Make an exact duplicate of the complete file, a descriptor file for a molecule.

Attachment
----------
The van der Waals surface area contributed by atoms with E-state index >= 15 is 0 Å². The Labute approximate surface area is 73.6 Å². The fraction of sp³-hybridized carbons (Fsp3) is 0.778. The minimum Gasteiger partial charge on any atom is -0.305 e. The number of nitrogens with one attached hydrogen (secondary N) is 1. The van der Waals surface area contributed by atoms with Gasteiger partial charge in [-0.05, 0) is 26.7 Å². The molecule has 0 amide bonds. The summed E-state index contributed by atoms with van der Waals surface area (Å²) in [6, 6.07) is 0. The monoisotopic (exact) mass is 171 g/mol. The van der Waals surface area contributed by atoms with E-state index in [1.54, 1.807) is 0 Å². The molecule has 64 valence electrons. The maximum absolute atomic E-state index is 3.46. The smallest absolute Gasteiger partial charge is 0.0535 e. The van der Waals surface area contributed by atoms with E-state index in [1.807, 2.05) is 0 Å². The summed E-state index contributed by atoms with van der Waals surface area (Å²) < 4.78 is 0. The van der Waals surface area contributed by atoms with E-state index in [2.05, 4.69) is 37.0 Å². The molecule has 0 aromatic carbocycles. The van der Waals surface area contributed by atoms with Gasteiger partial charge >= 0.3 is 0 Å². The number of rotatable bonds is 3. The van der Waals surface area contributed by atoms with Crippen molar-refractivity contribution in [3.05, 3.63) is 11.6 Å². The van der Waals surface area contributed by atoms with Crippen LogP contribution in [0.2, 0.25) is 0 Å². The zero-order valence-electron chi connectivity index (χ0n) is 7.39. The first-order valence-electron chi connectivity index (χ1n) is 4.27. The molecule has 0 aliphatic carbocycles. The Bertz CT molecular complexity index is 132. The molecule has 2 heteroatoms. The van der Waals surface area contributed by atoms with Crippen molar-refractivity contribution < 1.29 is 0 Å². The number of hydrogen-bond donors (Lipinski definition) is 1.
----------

The van der Waals surface area contributed by atoms with E-state index >= 15 is 0 Å². The Labute approximate surface area is 73.6 Å². The fraction of sp³-hybridized carbons (Fsp3) is 0.778. The minimum Gasteiger partial charge on any atom is -0.305 e. The number of nitrogens with one attached hydrogen (secondary N) is 1. The van der Waals surface area contributed by atoms with Gasteiger partial charge in [-0.05, 0) is 26.7 Å². The molecule has 0 amide bonds. The summed E-state index contributed by atoms with van der Waals surface area (Å²) in [6, 6.07) is 0. The monoisotopic (exact) mass is 171 g/mol. The van der Waals surface area contributed by atoms with E-state index in [1.54, 1.807) is 0 Å². The molecule has 64 valence electrons. The maximum absolute atomic E-state index is 3.46. The smallest absolute Gasteiger partial charge is 0.0535 e. The van der Waals surface area contributed by atoms with E-state index in [1.807, 2.05) is 0 Å². The summed E-state index contributed by atoms with van der Waals surface area (Å²) < 4.78 is 0. The van der Waals surface area contributed by atoms with E-state index in [2.05, 4.69) is 37.0 Å². The molecule has 0 aromatic carbocycles. The van der Waals surface area contributed by atoms with Gasteiger partial charge >= 0.3 is 0 Å². The number of rotatable bonds is 3. The van der Waals surface area contributed by atoms with Crippen molar-refractivity contribution in [3.05, 3.63) is 11.6 Å². The van der Waals surface area contributed by atoms with Crippen LogP contribution in [0.2, 0.25) is 0 Å². The zero-order valence-electron chi connectivity index (χ0n) is 7.39. The first-order valence-electron chi connectivity index (χ1n) is 4.27. The molecule has 0 aliphatic carbocycles. The Bertz CT molecular complexity index is 132. The molecule has 2 heteroatoms. The van der Waals surface area contributed by atoms with Crippen molar-refractivity contribution < 1.29 is 0 Å². The number of hydrogen-bond donors (Lipinski definition) is 1.